Sure we’ve taught you how to make a fire. We’ve shown you how to make sure your fire pit is safe and even how to make a Dakota Fire Pit to cut down on fuel consumption and make your fires more efficient. We’ve shown you how to start a fire with an empty lighter, but what about what to carry on you so you don’t have to make a fire with a busted old empty Bic? Well here we are.
This one shouldn’t surprise anyone. As we covered in the empty lighter article these are excellent because you can buy them in bulk almost anywhere and stuff them in every pocket of every piece of clothing you own. Many smokers carry one of these around religiously anyway (though we don’t recommend the smoking part). I would venture to guess that most fires made in the bush for camping or survival purposes are made with these lighters.
These have been serving people in the bush ever since they were created as a “wind-proof” lighter for soldiers during World War II. They’re stylish and attractive and get the job done. However, if you’re going to use one of these as your main source of fire you’re going to want to carry extra wicks, flints, and fluid with you. The fluid especially will evaporate from inside the body and you’ll be left with an empty lighter. They also make inserts that allow for a butane torch flame which will not evaporate but may not work as well under frigid conditions.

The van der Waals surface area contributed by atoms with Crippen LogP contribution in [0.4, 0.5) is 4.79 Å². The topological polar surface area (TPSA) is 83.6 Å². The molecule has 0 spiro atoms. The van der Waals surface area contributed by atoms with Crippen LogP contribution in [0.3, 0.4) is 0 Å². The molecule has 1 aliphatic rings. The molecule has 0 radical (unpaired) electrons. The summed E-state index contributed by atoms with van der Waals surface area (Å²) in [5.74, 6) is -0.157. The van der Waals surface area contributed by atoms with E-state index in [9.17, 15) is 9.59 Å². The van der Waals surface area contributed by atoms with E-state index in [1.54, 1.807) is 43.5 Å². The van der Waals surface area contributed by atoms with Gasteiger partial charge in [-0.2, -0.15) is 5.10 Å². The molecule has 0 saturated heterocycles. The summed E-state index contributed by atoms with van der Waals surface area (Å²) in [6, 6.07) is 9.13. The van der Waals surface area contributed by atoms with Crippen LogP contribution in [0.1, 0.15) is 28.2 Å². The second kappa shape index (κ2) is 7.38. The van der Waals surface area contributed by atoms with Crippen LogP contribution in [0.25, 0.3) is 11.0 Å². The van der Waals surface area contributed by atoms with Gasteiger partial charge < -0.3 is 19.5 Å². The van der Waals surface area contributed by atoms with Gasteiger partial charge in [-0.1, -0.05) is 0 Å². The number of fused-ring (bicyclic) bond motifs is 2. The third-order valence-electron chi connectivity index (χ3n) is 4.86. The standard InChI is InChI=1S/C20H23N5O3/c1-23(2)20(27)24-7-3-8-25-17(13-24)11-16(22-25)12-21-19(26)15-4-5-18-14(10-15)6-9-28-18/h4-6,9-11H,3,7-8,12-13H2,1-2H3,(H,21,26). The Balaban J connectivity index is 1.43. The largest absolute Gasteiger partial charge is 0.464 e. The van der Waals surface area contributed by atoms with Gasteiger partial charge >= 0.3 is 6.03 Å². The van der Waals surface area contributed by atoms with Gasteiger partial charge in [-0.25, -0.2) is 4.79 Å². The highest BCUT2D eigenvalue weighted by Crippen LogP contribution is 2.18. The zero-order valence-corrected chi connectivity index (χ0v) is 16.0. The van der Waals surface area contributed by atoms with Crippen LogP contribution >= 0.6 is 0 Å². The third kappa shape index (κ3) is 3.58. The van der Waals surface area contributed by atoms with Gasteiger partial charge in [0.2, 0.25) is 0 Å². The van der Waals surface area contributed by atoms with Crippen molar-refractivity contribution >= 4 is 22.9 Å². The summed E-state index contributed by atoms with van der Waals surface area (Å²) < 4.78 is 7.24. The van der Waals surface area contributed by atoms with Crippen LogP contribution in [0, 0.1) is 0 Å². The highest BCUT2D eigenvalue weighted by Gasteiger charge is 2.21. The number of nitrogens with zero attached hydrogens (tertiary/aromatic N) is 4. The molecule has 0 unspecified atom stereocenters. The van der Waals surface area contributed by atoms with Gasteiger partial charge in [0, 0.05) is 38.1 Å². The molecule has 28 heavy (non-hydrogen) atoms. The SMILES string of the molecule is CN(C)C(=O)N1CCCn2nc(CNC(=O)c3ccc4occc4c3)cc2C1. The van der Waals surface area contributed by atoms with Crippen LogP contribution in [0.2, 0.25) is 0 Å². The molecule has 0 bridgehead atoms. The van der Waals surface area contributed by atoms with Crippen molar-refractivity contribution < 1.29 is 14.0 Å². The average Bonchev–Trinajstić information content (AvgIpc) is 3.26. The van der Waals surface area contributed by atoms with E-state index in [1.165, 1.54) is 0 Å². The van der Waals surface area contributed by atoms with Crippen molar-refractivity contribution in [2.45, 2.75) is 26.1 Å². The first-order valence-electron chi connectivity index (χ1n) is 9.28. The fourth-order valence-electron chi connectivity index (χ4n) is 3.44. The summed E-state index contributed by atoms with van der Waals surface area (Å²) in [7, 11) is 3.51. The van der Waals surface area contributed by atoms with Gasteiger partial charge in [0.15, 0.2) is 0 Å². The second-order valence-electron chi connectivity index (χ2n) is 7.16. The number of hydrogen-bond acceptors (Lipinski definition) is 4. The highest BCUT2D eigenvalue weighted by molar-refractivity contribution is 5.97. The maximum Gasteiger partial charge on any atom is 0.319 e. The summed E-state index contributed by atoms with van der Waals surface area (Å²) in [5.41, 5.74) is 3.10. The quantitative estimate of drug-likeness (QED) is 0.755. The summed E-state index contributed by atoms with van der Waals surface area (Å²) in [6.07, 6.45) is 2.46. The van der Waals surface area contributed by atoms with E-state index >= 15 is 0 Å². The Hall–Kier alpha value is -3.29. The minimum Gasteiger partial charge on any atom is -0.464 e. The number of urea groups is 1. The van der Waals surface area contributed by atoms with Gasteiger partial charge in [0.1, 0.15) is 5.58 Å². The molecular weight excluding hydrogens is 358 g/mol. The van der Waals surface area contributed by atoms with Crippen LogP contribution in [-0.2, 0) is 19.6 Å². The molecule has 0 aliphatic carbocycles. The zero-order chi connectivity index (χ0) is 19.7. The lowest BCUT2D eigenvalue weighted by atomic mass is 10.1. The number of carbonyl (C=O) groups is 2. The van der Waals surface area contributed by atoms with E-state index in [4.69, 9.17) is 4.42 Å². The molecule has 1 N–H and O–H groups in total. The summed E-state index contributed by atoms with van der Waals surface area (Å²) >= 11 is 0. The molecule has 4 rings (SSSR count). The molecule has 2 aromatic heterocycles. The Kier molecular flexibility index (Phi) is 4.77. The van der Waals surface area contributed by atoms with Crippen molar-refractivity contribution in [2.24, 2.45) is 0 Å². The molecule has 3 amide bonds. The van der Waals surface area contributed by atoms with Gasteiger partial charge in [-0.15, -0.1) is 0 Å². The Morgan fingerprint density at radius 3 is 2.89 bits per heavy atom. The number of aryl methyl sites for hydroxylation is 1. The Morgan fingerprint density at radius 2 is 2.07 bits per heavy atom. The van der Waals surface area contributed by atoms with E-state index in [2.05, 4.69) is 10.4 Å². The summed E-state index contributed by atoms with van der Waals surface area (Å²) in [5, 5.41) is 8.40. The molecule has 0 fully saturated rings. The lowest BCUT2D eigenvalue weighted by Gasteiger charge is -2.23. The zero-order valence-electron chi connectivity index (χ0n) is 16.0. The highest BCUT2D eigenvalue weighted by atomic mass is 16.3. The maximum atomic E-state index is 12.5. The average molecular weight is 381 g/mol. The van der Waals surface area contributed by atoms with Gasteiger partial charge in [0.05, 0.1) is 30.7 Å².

This classic survival tool is used by bushcrafters and suvivalists the world over. A solid rod of magnesium showers your tinder in flaming hot sparks when struck with a steel instrument (usually a knife or a striker tool). These are great because they last for hundreds if not thousands of strikes (depending on the size and thickness), they don’t require any special fuels or replacement parts to maintain, and they’re relatively cheap. So much like a Bic lighter you can buy these in bulk and spread them out throughout your gear.
These small plastic lenses are great to throw in a kit and forget about. They are made of very lightweight plastic and can be bent to turn the rays of the sun into a focused beam and light tinder in seconds. These credit card sized magnifying lenses are an excellent choice to keep in your wallet or to slide into a coat pocket. Again, these are very cheap and you can litter these all around so you always have access to fire. One of the downsides is you have to start a fire during the day and these don’t work when it’s cloudy. I wouldn’t recommend these as your only and primary source of fire, but they will work.
Flint & Steel
For those of you who want to go full caveman (without having to only rely on bow drills or other friction fires) you can go back in time and use a piece of flint and steel striker. These can be bought in a kit for fairly cheap or they can be made from having a piece of steel and finding a chunk of flint in the wild. These are mostly for people trying to practice ancient skills and while it does work well with some practice, I would not recommend having this be your only source of making fire in a survival situation. That said, it worked for our ancestors for thousands of years.
"*" indicates required fields